The Houston Rockets took a beating in 2015, and became more likable for it.
Waylan Choy stashed this in P.E. Class
*The NBA playoffs give you an idea into just how tired drug addicts must be all the time. The Rockets, with their reliance on drawing free throws and prolonging the game, are clearly in the meth addict category of NBA playoff viewing experience.
Teams all lose in different ways. When they collapsed, the 2013-14 Indiana Pacers fell into the doorframe like a corpse and then refused to move until the Heat stepped over them. (The Pacers getting to the conference finals is the real crime, but the Eastern Division still exists.) That Cavs team that LeBron James took to the 2007 Finals against the Spurs lost honestly because they had one player, and one only, and behaved accordingly in close but exciting losses. (They looked like they knew it, too.) The 2014-15 Hawks handed in a professional, concise submission. The Clippers built an epic neurotic masterpiece for which the proper words and terminologies have not been created yet.
Yet, when the Rockets were losing or struggling, they looked human, fallible, even sympathetic. Not all teams are blessed with personality in loss, but the Rockets had it. Look, there's Dwight Howard playing well, but still playing with every glaring flawDwight Howard's always had. There's James Harden singlehandedly keeping the team afloat, and then putting a new hole in the lifeboat, and then plugging it before immediately making a record-setting sized new hole in the boat. There's Josh Smith, caught on camera looking at a pep-talking Dwight Howard from the bench with a look in his eyes somewhere between please stop talking and I can't believe you won't stop talking when I have this look on my very uninterested and unhappy face.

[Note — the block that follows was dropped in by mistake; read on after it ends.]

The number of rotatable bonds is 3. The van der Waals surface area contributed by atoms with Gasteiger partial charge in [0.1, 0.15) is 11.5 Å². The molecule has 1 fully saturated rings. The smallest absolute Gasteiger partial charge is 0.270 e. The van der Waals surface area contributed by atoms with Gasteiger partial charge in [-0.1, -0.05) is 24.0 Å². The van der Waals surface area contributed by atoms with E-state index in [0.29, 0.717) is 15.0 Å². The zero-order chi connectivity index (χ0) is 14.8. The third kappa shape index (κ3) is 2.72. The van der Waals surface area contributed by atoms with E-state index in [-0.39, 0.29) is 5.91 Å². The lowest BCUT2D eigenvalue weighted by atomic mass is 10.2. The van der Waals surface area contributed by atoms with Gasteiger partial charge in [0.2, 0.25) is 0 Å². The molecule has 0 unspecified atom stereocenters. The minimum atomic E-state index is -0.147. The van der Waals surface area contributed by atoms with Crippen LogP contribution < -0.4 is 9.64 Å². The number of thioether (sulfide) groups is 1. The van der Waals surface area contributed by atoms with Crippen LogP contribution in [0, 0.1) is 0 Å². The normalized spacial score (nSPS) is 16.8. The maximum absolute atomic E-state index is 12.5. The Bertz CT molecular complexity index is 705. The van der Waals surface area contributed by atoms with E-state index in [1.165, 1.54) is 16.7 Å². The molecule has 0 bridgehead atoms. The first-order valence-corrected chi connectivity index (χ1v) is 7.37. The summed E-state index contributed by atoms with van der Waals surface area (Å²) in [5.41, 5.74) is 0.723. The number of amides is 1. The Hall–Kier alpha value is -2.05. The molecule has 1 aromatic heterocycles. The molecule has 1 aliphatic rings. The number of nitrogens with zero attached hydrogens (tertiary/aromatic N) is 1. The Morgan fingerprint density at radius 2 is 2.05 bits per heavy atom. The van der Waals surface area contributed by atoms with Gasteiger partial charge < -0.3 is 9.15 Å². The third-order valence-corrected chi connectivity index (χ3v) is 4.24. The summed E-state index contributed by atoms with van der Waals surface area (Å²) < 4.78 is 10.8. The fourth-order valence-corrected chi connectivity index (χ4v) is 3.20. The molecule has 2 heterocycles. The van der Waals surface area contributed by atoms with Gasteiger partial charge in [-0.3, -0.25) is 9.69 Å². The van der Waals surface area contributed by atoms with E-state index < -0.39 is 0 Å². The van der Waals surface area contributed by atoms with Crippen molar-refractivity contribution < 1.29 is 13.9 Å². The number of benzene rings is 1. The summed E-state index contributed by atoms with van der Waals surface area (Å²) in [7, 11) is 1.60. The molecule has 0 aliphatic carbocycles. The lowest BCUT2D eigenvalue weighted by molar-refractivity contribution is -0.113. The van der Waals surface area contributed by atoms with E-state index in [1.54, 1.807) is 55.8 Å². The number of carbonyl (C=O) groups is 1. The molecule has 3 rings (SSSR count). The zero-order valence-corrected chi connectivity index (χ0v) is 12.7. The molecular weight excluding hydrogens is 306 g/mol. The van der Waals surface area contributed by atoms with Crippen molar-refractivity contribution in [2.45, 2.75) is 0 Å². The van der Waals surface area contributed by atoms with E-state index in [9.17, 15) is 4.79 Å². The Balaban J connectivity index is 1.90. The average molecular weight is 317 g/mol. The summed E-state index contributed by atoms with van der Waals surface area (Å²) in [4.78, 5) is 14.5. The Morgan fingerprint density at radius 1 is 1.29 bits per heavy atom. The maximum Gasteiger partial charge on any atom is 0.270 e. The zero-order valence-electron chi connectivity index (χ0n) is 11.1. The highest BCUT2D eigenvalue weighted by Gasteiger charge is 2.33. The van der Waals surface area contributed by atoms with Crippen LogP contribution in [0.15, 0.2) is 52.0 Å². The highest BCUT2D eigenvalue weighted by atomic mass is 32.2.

Jason Terry took the ball to the hole last night, looked up, and clearly had the same thought anyone over 30 has had when they get on a skateboard: I've made a terrible mistake, and need to abandon this plan immediately before I am harmed.
That's what this Rockets team felt like in defeat: disparate, fallible parts only united by their system, a system so good with such high-quality parts that it got them very, very far. They looked even worse in comparison to the Warriors, a system whose parts clearly have the kind of unquantifiable supernatural cohesion and chemistry no one can really plan for, or calculate. That's not a rebuke of analytics. It's an acknowledgment that sometimes losing can redeem a mechanically successful but ultimately unlikable thing, or at least make it something more human to the viewer.
I really felt bad for the Rockets with this series. They did look sympathetic.
The Warriors are so good that they did not really have a chance.